And all this crap about the Holy Grail of satire, Harvey Kurtzman - I'm not buying it. And I'll admit I just dissed Kurtzman. I love love LOVE old MAD comics and Kurtzman, but using that as a yardstick for satire is getting old. Just trust me on that one. I'll never convince you. I couldn't convince Kim Thompson, and he's bullheaded but not as bullheaded as you. So I know I won't win that one with you.

Let's see, what else... well, I don't know if you or that bitchy animation blog has brought this up, but to anybody who thinks the animation in the Simpsons is crappy, I just think you are on Planet Koo Koo.

We love ya, Jed! Grouches make the world go 'round!

SRBissette said...

Hey, the bloggo has gone wongo -- no posting today! Waaah! Life is good.

Jed said...

Sure, I dissed the Simpsons. Guilty as charged! But why is it your either on the bus or off the bus? Can't I be critical of the show without being a playa hater?

The Simpsons surely has a lot of visually driven gags, but there's a distinction to be made, between the kind of visual gag that someone comes up with in a writing jam session, and a visual gag that comes from drawing lots of pictures. Its just a different process, which results in a different product. If the Simpsons was written by people who could draw, you'd have a different product. I don't know if it would be better or worse, it would just be different.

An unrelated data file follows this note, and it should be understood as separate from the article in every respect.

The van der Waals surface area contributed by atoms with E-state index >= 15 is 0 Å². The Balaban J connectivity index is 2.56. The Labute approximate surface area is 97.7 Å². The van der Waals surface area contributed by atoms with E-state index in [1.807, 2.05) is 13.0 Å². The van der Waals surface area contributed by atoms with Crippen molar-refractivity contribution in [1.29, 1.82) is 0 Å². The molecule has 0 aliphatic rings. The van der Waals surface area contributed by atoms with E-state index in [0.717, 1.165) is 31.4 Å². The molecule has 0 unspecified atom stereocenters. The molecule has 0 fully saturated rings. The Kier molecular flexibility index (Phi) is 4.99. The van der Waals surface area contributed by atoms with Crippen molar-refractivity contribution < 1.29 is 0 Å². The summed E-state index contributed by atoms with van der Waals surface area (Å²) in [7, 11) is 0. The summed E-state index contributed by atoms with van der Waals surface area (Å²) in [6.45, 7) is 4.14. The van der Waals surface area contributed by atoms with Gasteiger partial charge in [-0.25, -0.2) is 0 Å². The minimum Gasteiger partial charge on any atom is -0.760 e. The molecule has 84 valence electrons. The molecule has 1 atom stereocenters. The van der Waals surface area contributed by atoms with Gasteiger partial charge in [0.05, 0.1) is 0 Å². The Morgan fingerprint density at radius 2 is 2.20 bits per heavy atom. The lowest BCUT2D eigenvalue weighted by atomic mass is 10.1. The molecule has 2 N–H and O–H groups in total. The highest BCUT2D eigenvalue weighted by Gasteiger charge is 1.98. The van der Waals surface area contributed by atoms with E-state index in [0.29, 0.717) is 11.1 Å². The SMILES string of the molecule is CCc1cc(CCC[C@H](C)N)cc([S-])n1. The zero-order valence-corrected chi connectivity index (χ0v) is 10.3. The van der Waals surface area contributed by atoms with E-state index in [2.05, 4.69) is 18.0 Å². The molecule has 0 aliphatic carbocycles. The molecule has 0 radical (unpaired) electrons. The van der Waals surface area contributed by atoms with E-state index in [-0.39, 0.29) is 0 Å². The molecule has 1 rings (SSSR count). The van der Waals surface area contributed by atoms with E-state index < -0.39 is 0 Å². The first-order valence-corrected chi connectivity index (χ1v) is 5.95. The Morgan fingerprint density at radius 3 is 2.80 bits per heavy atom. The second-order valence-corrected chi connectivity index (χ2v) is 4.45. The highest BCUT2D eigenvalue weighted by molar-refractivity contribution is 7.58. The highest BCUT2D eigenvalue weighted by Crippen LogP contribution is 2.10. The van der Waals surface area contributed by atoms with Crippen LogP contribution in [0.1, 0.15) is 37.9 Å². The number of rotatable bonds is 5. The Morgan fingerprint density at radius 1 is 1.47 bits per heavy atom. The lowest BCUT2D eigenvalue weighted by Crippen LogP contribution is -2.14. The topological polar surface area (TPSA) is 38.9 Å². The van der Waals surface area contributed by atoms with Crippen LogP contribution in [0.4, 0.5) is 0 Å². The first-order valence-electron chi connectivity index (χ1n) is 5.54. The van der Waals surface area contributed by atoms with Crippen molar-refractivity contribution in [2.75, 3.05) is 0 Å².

I don't think Kurtzman's the Holey Grail of satire. I point to Kurtzman, only because the best the Lampoon guys could do to follow him up, was Animal House. There are TONS of great satirists. They just don't happen to write for Conan O'Brian.

And, yes, the Simpsons can sometimes serve as pretty good satire. That's the problem with Futurama and present day Mad--mostly parody and hardly any satire. But what makes the Simpsons work is a confluence of things, including satire and a heavy dose of post-modernism.

And I have a beef with post-modernism too, but that's another discussion.

I never said the animation in the Simpsons was crappy by the way. And to prove I'm on board with you, Mark, I think the psychedelic hot pepper hallucination episode with Johnny Cash in it was gorgeous!